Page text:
Lightbulb Ideas

Talking Cards

When conducing a group session or when building rapport with a new client, it is vital to start off with some small talk questions πŸ—£

These small talk cards are able to prompt conversation, introduce feelings/emotions and probe into what strategies the client may already have/need to work on πŸ™ŒπŸ» Thanks to @therapist.aid for the resource! 😍

Behaviour Solutions

Highly recommend Behaviour Solutions and the tips/tricks they’ve taught me for the classroom, home and community context!

Coles Stikeez

These collectibles are a favourite of mine as they help create a fun space that generates conversation and now, a really cool board game that incorporates exercise/quiz questions πŸ€—

You could even add your own spin on this game by implementing questions about feelings, emotions or β€˜small talk’ questions πŸ™ŒπŸ»

Now, next and later

I’ve designed these now, next and later worksheets to help children understand the importance of choices and the positive/negative consequences of such choices.

If you would like a copy, email me at!


Need an easy turn based game that tests patience, strategy and social skills? Whip out the old classic, Trouble! πŸ™ŒπŸ» πŸ”΄πŸŸ‘πŸŸ’πŸ”΅

Magic Sand

Creativity = Mindfulness πŸ˜€


Need to find a strategy that allows you to relax, become creative and enjoy some treats? Look no further, baking is is the perfect solution!

Feeling stressed or need a fun fidget toy? Stress balls come in a variety of designs and sizes to satisfy various needs!

Got some LEGO lying around and need a visual way to consolidate a worry monster/bad monster? Use Minifigures or scary LEGO structures to help!

Colour Breathing

When teaching clients about deep breathing, a technique that I love to use is Colour Breathing 😍

I ask my clients to breathe in their favourite colour and then breathe out a colour that they don’t like πŸ€—

This allows them to visualise β€˜good’ colours going into their body and the β€˜bad’ colours coming out of their body πŸ™ŒπŸ»

Feeling Wheels

 Incorporating a client’s favourite characters or colours into this wheel activity can create an engaging, memorable task πŸ€—

All you’ll need is paper, pencils and a paperclip (or something similar) πŸ§·βœ‚οΈ Moving the wheel around should expose various characters that represent various emotions/feelings that a client can relate to πŸ™ŒπŸ» Realising these emotions then allows for the recognition of triggers and the formulation of strategies 😍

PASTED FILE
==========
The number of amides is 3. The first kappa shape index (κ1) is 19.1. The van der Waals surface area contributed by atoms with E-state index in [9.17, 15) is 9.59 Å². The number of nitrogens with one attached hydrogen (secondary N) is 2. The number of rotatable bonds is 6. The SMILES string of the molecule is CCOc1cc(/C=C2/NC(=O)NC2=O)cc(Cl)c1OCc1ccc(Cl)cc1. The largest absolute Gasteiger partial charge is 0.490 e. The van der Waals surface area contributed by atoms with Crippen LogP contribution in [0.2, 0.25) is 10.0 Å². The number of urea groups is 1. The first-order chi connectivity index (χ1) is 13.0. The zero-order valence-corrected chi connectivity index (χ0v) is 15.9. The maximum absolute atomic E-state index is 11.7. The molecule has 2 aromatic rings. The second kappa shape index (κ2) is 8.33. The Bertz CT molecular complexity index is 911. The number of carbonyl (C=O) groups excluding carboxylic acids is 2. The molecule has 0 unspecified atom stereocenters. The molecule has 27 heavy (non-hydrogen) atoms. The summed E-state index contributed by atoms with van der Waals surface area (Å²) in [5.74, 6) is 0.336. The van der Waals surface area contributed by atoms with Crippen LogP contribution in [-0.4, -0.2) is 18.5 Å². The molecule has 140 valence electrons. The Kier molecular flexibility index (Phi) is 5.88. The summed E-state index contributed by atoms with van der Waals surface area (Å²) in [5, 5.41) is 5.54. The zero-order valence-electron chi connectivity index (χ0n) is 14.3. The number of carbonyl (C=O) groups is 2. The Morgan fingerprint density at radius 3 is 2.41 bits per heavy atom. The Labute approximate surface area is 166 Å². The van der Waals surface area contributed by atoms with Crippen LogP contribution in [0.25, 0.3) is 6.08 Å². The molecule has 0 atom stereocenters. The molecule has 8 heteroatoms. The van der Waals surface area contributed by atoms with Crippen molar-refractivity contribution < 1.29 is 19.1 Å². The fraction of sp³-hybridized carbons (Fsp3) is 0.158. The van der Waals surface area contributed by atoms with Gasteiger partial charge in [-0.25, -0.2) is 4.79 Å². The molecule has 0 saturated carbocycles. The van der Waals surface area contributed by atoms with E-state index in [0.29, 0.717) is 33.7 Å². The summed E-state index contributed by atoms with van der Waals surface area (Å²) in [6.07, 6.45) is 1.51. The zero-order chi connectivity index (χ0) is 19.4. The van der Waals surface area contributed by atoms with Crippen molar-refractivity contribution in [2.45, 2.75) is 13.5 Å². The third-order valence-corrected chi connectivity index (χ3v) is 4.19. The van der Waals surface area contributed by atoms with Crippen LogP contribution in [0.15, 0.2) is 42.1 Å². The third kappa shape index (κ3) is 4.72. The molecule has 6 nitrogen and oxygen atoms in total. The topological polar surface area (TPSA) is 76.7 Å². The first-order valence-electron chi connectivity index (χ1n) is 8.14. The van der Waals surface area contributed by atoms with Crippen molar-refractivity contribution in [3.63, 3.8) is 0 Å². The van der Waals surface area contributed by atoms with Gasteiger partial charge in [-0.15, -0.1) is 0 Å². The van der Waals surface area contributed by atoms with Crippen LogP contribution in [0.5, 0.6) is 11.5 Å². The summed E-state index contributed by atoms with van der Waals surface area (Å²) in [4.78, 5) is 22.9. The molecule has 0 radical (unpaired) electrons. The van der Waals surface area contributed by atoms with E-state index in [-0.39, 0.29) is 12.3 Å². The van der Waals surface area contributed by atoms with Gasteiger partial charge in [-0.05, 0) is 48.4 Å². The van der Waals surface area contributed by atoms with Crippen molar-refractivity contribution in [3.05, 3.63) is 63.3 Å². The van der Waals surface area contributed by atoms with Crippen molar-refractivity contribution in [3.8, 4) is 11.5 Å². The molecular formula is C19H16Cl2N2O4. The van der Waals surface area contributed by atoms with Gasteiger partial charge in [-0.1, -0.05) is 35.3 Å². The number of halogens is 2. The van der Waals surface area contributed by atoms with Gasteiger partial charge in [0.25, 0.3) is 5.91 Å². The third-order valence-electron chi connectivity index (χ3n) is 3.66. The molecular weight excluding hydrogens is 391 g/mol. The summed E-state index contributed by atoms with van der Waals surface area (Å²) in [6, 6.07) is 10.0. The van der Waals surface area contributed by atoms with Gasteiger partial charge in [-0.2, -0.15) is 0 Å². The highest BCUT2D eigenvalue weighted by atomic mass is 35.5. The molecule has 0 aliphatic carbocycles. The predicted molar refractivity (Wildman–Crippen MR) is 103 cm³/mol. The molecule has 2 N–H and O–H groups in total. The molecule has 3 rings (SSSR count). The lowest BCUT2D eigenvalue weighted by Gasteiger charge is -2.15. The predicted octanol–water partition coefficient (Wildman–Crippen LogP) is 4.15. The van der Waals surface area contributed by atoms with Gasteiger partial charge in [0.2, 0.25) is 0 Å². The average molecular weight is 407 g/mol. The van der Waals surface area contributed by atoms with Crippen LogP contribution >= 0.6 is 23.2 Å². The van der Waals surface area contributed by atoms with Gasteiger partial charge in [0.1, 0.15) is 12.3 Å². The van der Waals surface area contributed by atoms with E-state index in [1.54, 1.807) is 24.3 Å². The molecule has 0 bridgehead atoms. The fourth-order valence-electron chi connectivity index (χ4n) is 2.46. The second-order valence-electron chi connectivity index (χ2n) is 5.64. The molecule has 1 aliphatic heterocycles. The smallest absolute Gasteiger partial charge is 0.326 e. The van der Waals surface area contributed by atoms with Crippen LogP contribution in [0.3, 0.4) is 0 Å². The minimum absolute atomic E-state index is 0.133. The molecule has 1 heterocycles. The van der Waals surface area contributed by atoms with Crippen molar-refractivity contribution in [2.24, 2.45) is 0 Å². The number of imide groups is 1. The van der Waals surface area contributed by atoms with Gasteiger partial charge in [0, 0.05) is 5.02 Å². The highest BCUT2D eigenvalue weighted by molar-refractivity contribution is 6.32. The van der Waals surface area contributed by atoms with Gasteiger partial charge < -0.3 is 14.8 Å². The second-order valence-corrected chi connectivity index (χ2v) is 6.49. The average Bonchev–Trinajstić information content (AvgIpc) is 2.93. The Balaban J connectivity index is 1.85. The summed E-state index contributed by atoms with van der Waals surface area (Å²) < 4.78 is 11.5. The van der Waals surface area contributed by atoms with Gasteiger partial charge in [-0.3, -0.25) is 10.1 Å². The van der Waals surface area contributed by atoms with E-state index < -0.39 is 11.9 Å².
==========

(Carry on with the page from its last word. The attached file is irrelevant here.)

Worry or Happy Monsters

Really loving these art and craft stickers from @kmartaus πŸ˜

These stickers are easy to peel and allow clients to make their own superhero, worry monster or strength character using the many options provided! πŸ‘©πŸΌβ€πŸŽ¨πŸ‘¨πŸΌβ€πŸŽ¨πŸ§‘πŸ»β€πŸŽ¨ An excellent way to recreate and visualise their inner feelings! πŸ€—

Trapped Penguin

Loving this Trapped Penguin game by @kmartaus😍

This activity has been so helpful in assisting with turn taking, social skills and aiding in play therapy! πŸ™ŒπŸ» 

Don’t Drop The Penguin

Making jungles and zoos using @kmartaus animals and props have been a real help in play therapy and engaging with many of my clients 😍

Supporting our Youth through Grief and Loss

To assist and help manage feelings of grief and loss, the five stages of grief can provide a young person with a process and various themes they may experience on their road to recovery: * Denial – a young person may feel helpless, experience dreams about their loss and/or formulate alternate reasons that caused the loss;
* Anger – a young person may feel alone and responsible for their loss, often causing negative emotions;
* Bargaining – a young person will begin to internally discuss the β€˜what ifs’ and what they could have done differently to prevent their loss;
* Depression – a young person may experience a sense of helplessness, hopelessness and deserted often causing a state of sadness;
* Acceptance – a young person may accept a reality that involves loss and is able to commit to this reality through coping mechanisms and support.

These Big W toy animals make for imaginative story telling during a session! Very helpful for children who find it hard to draw, write or verbalise.

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